King's grants bachelor's degrees in 35 majors (business, education, humanities, sciences, social sciences, and allied health programs) and a master's degree in physician assistant studies and education studies.[7] The average class size is 18 with a student-to-faculty ratio of 13:1.[8] There are 7 pre-professional programs and 10 special concentrations. The average student GPA is 3.3. Over 96% of freshmen students receive institutional financial aid. Over 87% of the faculty has a Ph.D. or equivalent terminal degrees. According to the college, 70% of all enrolled students graduate from King's and 99% of graduates are employed or attend graduate school within six months of graduation.[8] The business program is AACSB-accredited.[9]

Student life[edit]

King's has 2,700 students.[8]

Student government [1][edit]

In March 2013, three candidates ran for the position of Executive Board President: 2012-2013 EB Treasurer Peter Kmec, Sophomore Class President Nicole Lawler, and Sophomore Class Secretary Steven Hippeli. Candidates also running for positions on the Executive Board were EB Chief Information Officer Eric Grego for Vice-President, EB Secretary Sean Ziller running for reelection to his position, Junior Nathaly Caraballo for Treasurer, and Freshmen Brianna Prince for CIO. Kmec was declared winner of the Presidency and all other candidates were elected to their respective position on the Board. The new Executive Board will take office at the end of the 2013 academic year.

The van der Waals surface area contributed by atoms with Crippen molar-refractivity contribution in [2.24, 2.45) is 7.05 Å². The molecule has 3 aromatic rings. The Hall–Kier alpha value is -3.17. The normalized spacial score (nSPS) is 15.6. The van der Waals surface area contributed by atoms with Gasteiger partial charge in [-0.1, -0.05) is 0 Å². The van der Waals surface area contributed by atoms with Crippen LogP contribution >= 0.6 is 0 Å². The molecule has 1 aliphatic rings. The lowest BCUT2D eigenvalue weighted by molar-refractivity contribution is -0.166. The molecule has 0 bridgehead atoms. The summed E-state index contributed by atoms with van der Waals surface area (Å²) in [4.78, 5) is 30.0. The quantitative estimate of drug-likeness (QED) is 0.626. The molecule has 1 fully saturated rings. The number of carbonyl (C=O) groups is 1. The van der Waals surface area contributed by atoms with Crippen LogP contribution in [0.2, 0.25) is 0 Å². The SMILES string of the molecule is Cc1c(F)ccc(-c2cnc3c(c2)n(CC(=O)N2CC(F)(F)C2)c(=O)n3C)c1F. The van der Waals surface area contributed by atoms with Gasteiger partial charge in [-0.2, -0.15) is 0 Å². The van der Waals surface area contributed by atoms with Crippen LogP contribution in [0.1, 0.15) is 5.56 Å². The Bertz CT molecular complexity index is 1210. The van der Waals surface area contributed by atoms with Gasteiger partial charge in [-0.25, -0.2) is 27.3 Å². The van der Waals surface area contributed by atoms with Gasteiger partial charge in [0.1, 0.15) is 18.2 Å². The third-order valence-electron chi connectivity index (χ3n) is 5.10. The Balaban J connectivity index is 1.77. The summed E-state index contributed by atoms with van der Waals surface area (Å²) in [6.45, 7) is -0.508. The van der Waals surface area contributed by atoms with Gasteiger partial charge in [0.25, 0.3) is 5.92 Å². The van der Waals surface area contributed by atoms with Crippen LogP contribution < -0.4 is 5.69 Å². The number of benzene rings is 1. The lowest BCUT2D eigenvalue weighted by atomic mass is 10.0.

Residence life[edit]

The college has traditional dormitory housing and apartments. Traditional dorms include: Esseff Hall (female freshmen only), Holy Cross Hall (male freshmen only), and Luksic Hall (a co-ed residence hall). Apartments include: Alumni Hall (a four-story co-ed building), Flood Hall (co-ed), John Lane House (a three-story home), Gateway Corners (a three-story co-ed), and North Franklin Street (co-ed).[10]